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Showering inferno

Sprinkler systems and other basic fire precautions can make all the difference to your school's safety, says Kevin Berry.

Beware outbreaks of graffiti, followed by acts of vandalism and small fires. Your school could be in line for a conflagration. Insurance companies and fire professionals call these linked events the "slide to ashes", and their theory is backed up by plenty of statistical evidence.

There are about 2,400 reported school fires in England and Wales each year. Three-quarters are started deliberately. Arsonists often go for the school office - destroying records and causing maximum distress. Headteachers who have experienced a big fire will advise that you update computer records and the school inventory regularly. Copies should be taken home by the head and school secretary. They will also stress the need for a disaster plan.

Fire brigades deal with about 100 big school fires each year.Ten to 15 per cent cause more than pound;1 million worth of damage.

So how best to deter arsonists? The most effective method is to erect a steel palisade-type fence in vulnerable areas such as corners, courtyards and out-of-the-way places. But take advice on the fence and its siting from local authority risk-assessment experts, insurance experts and crime prevention officers. In some cases police officers have grumbled about access to school grounds, but fire brigades say that their tenders carry tools to get through a fence quickly.

Secure your waste bins away from school buildings or put them in a purpose- built store. A significant number of fires are started in waste bins, after which the bins may be pushed through broken windows or under eaves. Long, loose hall curtains are also an inviting target.

Anti-scaling devices will prevent intruders from climbing on to flat roofs to gain entry via roof lights or interior courtyards. Intruder alarms are only useful, the experts say, if they have a central station connection.

As for preventing the spread of the fire, the Fire Brigade and insurers recommend sprinklers, although some risk assessors urge caution, noting that if security devices are sufficient, there is no need for sprinklers. Smoke detectors are considered the next best thing, although obviously these can only offer a warning.

Two types of sprinklers are available: mist and hard water. The hard water type uses mains water, while mist sprinklers have their own water supply. With the latter, the direction of the water can be affected by sudden gusts. Hard water sprinklers can contain most fires until the fire brigade arrives. Less water is used by the brigade and so there is less damage overall. Zurich Municipal insurance, which covers 70 per cent of UK schools, says a school will recover the cost in seven years as a result of lower premiums.

"If sprinklers are installed, we offer a discounted rate of up to 75 per cent," says Larry Stokes of Zurich. "We will also withdraw the mandatory deductible applicable to that school."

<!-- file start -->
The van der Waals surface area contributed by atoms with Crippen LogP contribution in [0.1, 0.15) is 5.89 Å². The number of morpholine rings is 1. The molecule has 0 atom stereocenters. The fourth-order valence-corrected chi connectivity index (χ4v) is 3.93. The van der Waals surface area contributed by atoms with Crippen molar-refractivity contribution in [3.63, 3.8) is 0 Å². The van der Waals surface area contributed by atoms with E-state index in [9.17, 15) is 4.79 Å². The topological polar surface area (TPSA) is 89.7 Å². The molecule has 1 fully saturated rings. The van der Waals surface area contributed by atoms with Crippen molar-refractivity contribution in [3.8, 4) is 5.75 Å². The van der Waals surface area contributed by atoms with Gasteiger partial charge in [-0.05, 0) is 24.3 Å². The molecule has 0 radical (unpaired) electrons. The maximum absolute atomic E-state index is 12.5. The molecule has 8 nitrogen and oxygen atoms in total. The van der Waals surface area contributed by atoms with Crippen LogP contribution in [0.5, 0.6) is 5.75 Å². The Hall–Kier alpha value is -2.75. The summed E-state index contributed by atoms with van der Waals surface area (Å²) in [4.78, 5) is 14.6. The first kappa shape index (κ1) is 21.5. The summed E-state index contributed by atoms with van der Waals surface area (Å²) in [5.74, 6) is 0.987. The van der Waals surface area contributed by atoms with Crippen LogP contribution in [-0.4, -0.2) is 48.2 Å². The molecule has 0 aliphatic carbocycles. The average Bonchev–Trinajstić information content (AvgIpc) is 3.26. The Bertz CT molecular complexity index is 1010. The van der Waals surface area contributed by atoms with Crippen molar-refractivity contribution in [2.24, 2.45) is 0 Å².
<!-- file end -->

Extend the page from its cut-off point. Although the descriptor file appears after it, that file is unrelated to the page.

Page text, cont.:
Ken Knight , the West Midlands Fire Chief would like all new schools to have sprinklers. Established schools, he believes, should have them fitted whenever classrooms are refurbished. And he notes: "There's more chance of you winning the lottery than one going off accidentally."

The crucial weakness in school buildings is a cavernous roof or ceiling voids which allow the movement of flame, smoke and hot gases - the main reasons for so many large fires in school.

When fire officers are invited to inspect schools, the roof void is one of the first things they mention. They usually suggest having fire-break walls installed and that these should be checked regularly. Contractors, for instance, often knock access holes in these walls and are then forgetful about filling in the holes when their work is finished.

Brigshaw High School in Leeds lost two-thirds of its capacity in a catastrophic fire. Headteacher, Peter Laurence now speaks often at arson prevention seminars and explains how schools can cope with a crisis and prevent it from becoming a disaster.

"The building we lost was typical early 1970s construction," says Mr Laurence. "No breaks in the roof voids, not fully fire resistant. But our new building will be the closest to fire resistant that modern technology and funding will allow. We will have sprinklers, roof void firebreaks, fire-resistant paint on the girders and a sophisticated fire and smoke alarm system."

Karen Hastier, project manager at the Arson Prevention Bureau, concludes:

"While fatalities in school fires are rare, we should not be complacent. An increasing number of arson fires during the school day could put the safety of pupils and teachers at risk."

Find out moreZurich Municipal the insurer's website carries helpful information and seminar details The Arson Prevention Bureau also offers useful advice. See www.arsonprevention bureau. Tel: 020 7216 7474The Fire Brigade holds regular arson prevention seminars and will inspect schools. Contact your local fire station The Fire Protection Association Tony Ritchie organises fire protection seminars for local authorities on the association's behalf. Tel: 020 8670 1121

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